Well my father was a psy-trance DJ in India in Goa, so I grew up with all these things. Then later my first boyfriend was a DJ too. My father didn’t like me going to clubs, so my boyfriend and I left home one Saturday and he brought me to this club and I was what is this?! It wasn’t techno, this was 2006 or something so it was all minimal, I was like 15 and my feeling was I want to be the DJ, I want to manage the feelings of the people – “I WANT TO BE THERE”!, you know. So later, I went home and I practiced with my Dad’s vinyl but it was Goa trance and I was like – no way! So I bought my own vinyl and Traktor, started practising and after a year I started producing – and at 17 I released my first EP with Ian Pooley.
Attack Magazine: It all sounds quite sudden…
Yeh, it was all very quick – and then the next year, I was studying to be a lawyer but I left after a year because I wanted to be a musician, music was my passion. So I travelled to Madrid – my father said he wouldn’t help me if you go to Madrid! – but I was like, ok, I’ll go alone. I only had 200 euros, it was the adventure of a lifetime. One week later I was the resident of the Star Dust club, one of the best clubs in Madrid, so it was my path – people say follow your path, I followed it and all was amazing from that day.
Attack Magazine: What music were you playing then?
So I was resident for 3 years and in the beginning they booked me because I was super energetic and keen. I was always like, ‘Ah I love this club, I want to work here’. I was only 18, so young – but my sound wasn’t ‘of standard’ you know?! Anyway I learnt a lot in that club because they booked really good techno artists, and I was doing the warm-up. It was like practicing martial arts, it was a good way for me to get to know electronic music from inside a club, it was the perfect school
Attack Magazine: Which artists have been the most influential to your sound?
I really love artists from psy-trance like Ajja, Loud, Alex Tolstei or Captain Hook. And in techno I love upcoming artists like Robert Guerrero, Marcal, Yant, Viels, Marron or Rene Wise.
Attack Magazine: And what people have been the most important in your career?
The first one was Ian Pooley for sure, because I was no one you know, I had the passion for music but I wasn’t an artist, I was a skater girl that wanted to make music. He was a good person, he saw the artist that I could be and this is amazing, because he helped me a lot with my music, he brought me into his studio – which is in his house, he opened the doors to his home for me to show me all the fantastic machines in his studio – and I was like ‘This is heaven!’ And then now that I’m making techno we’re a bit more separate obviously but we are still good friends.
The first one who believed in me was my husband, he always said to me “I see who you will be in ten years” …he always pushed me, helped me, came with me on tours, he’s amazing. And now my manager is important too. My manager is an amazing guy, he works with me 24 hours a day, pushing me a lot, he created this thing that we have now and it’s amazing.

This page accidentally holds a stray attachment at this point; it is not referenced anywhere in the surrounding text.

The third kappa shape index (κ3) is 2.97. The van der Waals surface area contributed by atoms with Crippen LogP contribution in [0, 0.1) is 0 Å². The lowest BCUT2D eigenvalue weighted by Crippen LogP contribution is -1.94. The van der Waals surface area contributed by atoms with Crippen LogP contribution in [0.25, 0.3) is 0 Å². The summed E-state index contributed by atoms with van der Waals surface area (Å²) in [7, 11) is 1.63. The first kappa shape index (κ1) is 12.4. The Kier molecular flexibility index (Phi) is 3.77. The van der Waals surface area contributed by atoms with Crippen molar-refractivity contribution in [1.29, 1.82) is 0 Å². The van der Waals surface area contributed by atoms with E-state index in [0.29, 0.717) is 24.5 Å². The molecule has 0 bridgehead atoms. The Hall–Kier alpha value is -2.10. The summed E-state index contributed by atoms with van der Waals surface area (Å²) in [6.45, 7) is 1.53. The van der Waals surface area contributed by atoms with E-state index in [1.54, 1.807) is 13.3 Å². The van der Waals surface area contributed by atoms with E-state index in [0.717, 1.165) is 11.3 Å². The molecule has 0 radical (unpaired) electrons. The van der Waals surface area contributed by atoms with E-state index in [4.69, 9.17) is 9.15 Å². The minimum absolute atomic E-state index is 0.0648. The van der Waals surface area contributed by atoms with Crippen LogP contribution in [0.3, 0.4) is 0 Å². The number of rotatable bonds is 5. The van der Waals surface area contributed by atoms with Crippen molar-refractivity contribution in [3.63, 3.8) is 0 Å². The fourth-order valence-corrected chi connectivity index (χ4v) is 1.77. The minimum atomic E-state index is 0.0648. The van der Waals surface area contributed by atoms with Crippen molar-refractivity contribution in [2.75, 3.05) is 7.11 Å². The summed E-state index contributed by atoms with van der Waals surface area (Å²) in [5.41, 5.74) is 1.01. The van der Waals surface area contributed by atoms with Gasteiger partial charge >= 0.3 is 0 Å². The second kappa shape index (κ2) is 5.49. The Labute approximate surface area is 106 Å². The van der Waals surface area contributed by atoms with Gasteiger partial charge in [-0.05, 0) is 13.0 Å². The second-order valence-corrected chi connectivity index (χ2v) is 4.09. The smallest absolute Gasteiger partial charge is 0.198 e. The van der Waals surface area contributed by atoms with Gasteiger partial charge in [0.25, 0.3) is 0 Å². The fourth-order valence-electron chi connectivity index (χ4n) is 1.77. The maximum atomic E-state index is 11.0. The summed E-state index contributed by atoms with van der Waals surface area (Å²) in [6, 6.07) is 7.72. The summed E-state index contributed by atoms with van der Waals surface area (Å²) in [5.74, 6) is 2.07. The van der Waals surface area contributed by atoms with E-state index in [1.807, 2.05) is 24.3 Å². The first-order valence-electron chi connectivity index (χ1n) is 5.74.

Attack Magazine: Tell us about your home studio.
I created my own studio here in our house and it’s very small so next I want to another, bigger studio. It’s 3 by 4 meters, but it’s cool for me. I have put fake grass on the floor because I like to work on the floor. I learnt this from my father, I’m always on the floor, often barefoot. In the beginning the vibe in the studio was so cold because it was all concrete and I was like no, I need to put grass on the floor. I don’t know, it’s a good feeling to have grass under your feet when working!
Attack Magazine: And do you have a go-to piece of studio kit?
Yes, it’s my Roland V-Synth GT. I got it years ago and it’s with me always, it’s like a monster machine, it’s amazing. It was every expensive for me and now it’s like the king of my studio, it sits in the studio wearing a hat, smoking a cigarette, its amazing! Sometimes I put it down in the grass with me, you can make everything with it. It’s a synth but with a sampler so you can put your own sounds in it or use a mic, it’s cool, really interesting. I use it because I’m not a musician, all these years i taught myself everything and even now i barely use 10 percent of my machines. But this is ok for me because I just go with the flow with the machines. I prefer to just make music and then go spend the day with animals! [Indira lives in the mountains of North West Madrid and has three dogs and a miniature horse]. 50% of the day making music and then 50% in nature!
Attack Magazine: So what plans have you got for 2021?
I’ve got two new remixes I’ve done for Dusty Kid and Axel Karakasis coming out in the next few months, and one or two releases I can’t mention yet! Aside from productions, I’m also releasing my own Phase Insane Records clothing line handmade in Madrid with Madrubb.
I’ll continue doing streams in which art and light sensitivity are the fundamental pieces for the viewer, including unique places but always under a cinematic aura.
And of course, this year I am preparing my first Album that will be released on double vinyl on my Phase Insane Records, choosing tracks from the last ten years as well as new productions – now at age 28 is the prefect time to make an album because now I’m like a woman – so I think its the right time to do!
The Wolf Land EP by Indira Paganotto and Unkle Fon is out on vinyl now and will be released digitally later this month.